The press pronounced it the greatest event that ever happened to the American colonies. It predicted that it would be celebrated through a long succession of future ages by anniversary commemorations, and be considered a grand era in the history of the American States. The people of the Old Thirteen colonies, in every form of rejoicing, received the Declaration with exultation. There were sponta- neous meetings in hundreds of villages, towns, cities and counties. Communities rested from their daily toil as on gala days. There were processions; the Declaration was read amidst the acclamations of the

people, mingled with roll of drums and the roar of

artillery. Then followed feasts and toasts. In the evening there were bonfires on the hills and illuminations in the towns. Such were the scenes along the line of the colonies from New Hampshire to Georgia. There was also official action by the assemblies as they convened. They gave pledges to stand by the Declaration. The Assembly of Massachusetts expressed their entire satisfaction with it, and with the general approbation it elicited. They pledged their fortunes, lives and sacred honor to support it. The ratification was hearty and unanimous. The Declaration was ordered to be published in form in every locality, - by the selectmen of the towns, or by the sheriffs in the counties, or by the clergy from the pulpit. | Such was the spectacle which the people of the United States presented, of joy and of sorrow, of suffering and of heroism, as they entered into the solemn covenant of country. It requires imagination to give actions past a life-like image as though they Were present. How vividly has the poet embodied in immortal song the feelings of that generation as they launched the ship United States! —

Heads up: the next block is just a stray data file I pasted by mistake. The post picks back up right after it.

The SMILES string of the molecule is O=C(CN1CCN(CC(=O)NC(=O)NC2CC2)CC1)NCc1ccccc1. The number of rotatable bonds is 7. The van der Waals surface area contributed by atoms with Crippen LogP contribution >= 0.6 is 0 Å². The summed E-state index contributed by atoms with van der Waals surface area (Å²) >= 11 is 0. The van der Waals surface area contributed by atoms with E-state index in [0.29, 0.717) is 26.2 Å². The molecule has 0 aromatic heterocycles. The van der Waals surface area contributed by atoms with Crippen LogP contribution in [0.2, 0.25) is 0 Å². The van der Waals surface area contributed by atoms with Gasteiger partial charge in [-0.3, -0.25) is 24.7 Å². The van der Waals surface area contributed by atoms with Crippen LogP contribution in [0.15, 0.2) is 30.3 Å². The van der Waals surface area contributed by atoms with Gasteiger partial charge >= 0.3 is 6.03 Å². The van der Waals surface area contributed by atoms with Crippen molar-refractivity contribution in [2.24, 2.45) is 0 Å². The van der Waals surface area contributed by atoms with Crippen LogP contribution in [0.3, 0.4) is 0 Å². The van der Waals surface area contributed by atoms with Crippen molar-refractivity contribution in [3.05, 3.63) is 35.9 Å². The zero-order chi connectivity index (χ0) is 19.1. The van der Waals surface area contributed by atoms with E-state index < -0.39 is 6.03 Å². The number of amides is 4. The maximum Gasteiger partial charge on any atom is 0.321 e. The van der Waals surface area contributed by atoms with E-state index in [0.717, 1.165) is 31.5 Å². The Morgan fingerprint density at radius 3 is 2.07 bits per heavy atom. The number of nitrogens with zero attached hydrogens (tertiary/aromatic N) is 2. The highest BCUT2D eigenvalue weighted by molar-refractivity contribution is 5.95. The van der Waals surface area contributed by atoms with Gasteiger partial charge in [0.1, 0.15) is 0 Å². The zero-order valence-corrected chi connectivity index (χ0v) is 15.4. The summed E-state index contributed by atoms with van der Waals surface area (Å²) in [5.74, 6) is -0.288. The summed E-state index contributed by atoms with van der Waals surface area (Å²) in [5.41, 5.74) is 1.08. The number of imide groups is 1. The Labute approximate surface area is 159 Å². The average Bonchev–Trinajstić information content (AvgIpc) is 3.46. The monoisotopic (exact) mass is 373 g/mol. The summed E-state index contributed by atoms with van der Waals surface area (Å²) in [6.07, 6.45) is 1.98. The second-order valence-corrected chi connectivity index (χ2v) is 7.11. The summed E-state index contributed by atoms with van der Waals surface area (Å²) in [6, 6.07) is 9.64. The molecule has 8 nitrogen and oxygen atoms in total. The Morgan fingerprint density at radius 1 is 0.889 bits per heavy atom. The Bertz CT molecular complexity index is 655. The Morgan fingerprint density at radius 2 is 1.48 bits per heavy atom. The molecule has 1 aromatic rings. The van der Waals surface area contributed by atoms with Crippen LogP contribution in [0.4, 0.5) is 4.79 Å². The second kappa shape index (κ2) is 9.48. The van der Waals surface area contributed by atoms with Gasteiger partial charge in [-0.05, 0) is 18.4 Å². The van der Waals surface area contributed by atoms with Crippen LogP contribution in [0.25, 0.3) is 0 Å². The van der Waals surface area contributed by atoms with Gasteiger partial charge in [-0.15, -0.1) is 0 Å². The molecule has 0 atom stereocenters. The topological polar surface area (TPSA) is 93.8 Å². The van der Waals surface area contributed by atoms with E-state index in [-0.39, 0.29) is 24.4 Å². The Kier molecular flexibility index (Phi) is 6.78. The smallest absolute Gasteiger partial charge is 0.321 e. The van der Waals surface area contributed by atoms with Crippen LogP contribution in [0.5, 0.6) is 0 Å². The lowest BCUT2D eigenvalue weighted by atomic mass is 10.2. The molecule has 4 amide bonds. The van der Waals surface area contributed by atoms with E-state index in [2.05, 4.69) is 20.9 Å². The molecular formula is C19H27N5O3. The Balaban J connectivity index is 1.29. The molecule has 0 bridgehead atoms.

“Sail on, O Ship of State
Sail on, O Union, strong and great!
Humanity with all its fears,
With all the hopes of future years,
Is hanging breathless on thy fate!
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We know what Master laid thy keel,
What Workmen wrought thy ribs of steel,
Who made each mast, and sail, and rope,
What anvils rang, what hammers beat,
In what a forge and what a heat
Were shaped the anchors of thy hope
Fear not each sudden sound and shock, -